The only way to get with the program

April 23, 2004

The tables are turning on US campuses as tech-illiterate faculties hire students to bring them up to speed on the latest software. Stephen Phillips reports

The image of an ageing lecturer struggling to operate an overhead projector before a class of laptop-wielding undergraduates poignantly highlights the generation gap between today's students and many of their teachers.

In an attempt to tackle this imbalance, professors on about 100 US campuses are being taught by their students to embrace the information age.

The corps of student volunteers, known as "techcats", "tech gurus" or "tech mentors", earn an hourly wage or academic credit in return for their time.

Programmes span the gamut of skill levels and needs, and mentoring ranges from intensive one-to-one tutoring to student-manned drop-in centres.

"People have discovered that this is a very powerful idea in terms of helping faculty members deploy technology in the classroom," says Ann Thompson, an education professor at Iowa State University and founding director of the Center for Technology in Learning and Teaching, America's longest-standing student-teacher technology training programme.

She is an "immigrant in the world of technology", she says. "I did most of my schooling without technology - it's like I'm speaking a foreign language. Today's students are native speakers."

At South Dakota State University, there were a number of faculty struggling with technology, according to Pat Rueschenberg, telecommunications coordinator at the campus' Educational Technology Center. The centre has hired 73 students as technology gurus, paying them $12 (£6.50) or so an hour.

"This seemed a way to utilise the expertise of students and expose them to working conditions and education issues."

Driving such programmes are student expectations - many have been exposed to computers in the classroom from their earliest schooling, says Kenneth Green, director of the Campus Computing Project, which tracks how US institutions are getting wired. "Students are coming to campus to learn about (and with) technology, and that's a challenge to many faculty members for whom computers were not part of their training."

For students, mentoring schemes offer an opportunity to hone their teaching as well as their computing skills. "Our faculty also understand that they are helping students learn about the teaching of technology - we think about it as learning together," Thompson says.

Nevertheless, subverting the traditional transmission of knowledge from senior authority figure to younger student makes for a novel dynamic that hasn't sat too easily with some staff, Rueschenberg notes. "Some staff have been reticent, I don't know if they feel it's a control issue," he says.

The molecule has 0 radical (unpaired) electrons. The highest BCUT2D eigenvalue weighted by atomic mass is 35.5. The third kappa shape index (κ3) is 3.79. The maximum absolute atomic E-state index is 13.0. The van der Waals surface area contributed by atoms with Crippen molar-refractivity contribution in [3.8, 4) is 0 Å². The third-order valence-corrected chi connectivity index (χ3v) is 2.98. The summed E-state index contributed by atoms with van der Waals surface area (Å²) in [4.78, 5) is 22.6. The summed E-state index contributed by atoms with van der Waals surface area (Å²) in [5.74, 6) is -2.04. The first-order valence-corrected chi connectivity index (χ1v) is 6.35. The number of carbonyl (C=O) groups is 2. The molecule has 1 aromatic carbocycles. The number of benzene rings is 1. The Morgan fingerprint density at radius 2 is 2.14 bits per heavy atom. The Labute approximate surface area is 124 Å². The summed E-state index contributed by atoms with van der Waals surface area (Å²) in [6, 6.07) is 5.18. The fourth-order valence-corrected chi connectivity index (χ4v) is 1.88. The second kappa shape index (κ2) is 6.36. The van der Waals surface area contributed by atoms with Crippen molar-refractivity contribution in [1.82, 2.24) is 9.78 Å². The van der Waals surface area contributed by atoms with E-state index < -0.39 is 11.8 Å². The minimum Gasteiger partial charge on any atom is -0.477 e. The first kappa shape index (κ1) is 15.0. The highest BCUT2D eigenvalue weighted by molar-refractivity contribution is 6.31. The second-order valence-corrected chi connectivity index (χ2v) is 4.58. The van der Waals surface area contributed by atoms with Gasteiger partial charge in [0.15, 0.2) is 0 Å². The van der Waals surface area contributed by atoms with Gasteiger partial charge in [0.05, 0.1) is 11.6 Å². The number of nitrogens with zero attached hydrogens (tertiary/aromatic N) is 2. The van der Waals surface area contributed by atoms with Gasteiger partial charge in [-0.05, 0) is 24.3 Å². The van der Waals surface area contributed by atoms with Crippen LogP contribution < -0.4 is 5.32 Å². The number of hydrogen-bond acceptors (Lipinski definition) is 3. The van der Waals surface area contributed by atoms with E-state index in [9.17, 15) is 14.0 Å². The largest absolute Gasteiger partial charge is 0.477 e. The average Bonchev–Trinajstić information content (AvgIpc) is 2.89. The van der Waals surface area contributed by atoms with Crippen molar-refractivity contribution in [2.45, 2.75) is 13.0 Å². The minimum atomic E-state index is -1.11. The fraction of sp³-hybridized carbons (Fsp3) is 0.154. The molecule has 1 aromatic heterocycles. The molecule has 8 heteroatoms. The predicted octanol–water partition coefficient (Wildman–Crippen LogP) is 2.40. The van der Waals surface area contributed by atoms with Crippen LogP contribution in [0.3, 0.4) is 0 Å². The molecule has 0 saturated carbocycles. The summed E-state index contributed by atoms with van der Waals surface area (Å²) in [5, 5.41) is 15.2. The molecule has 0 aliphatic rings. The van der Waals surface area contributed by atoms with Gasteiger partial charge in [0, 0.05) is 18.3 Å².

Role reversal wasn't an issue for Jerry Jorgensen, dean of the College of Arts and Sciences at South Dakota State, who recently tapped the campus'

student technology gurus to brush up his webpage authoring skills. "What matters to me is whether they know what they are talking about. And they do."

Thompson says Iowa State, whose programme was founded in 1991, has "had no problems with faculty feeling uncomfortable". In fact, some have been with the programme for seven years. "No one learns about technology in one semester," she says.

Key to the success of the programme is matching students and faculty members who can work well together. When the chemistry is right, mentoring represents a positive experience for both parties, judging from the glowing online testimonials of participants in the University of Vermont's Technology Collaboration Action Teams programme.

Elementary education lecturer Susan Baker supervised student Gretchen Ide one semester and swapped roles recently.

"I am a technological neophyte - I could never have learnt this much in a class or workshop setting. I needed a tutor, someone who could follow my dinosaur path and see where I go awry."

For Ide, the experience has opened her eyes to technology she had previously "taken for granted".

Academic studies have identified lack of knowledge and administrative support as major hurdles to technology adoption on US campuses. "A lot of faculty staff feel they have enough demands dealing with teaching and research, and that making everything technology-enabled is just one more thing on their platter," Rueschenberg says. "So they look pretty favourably on any help and support they can get."

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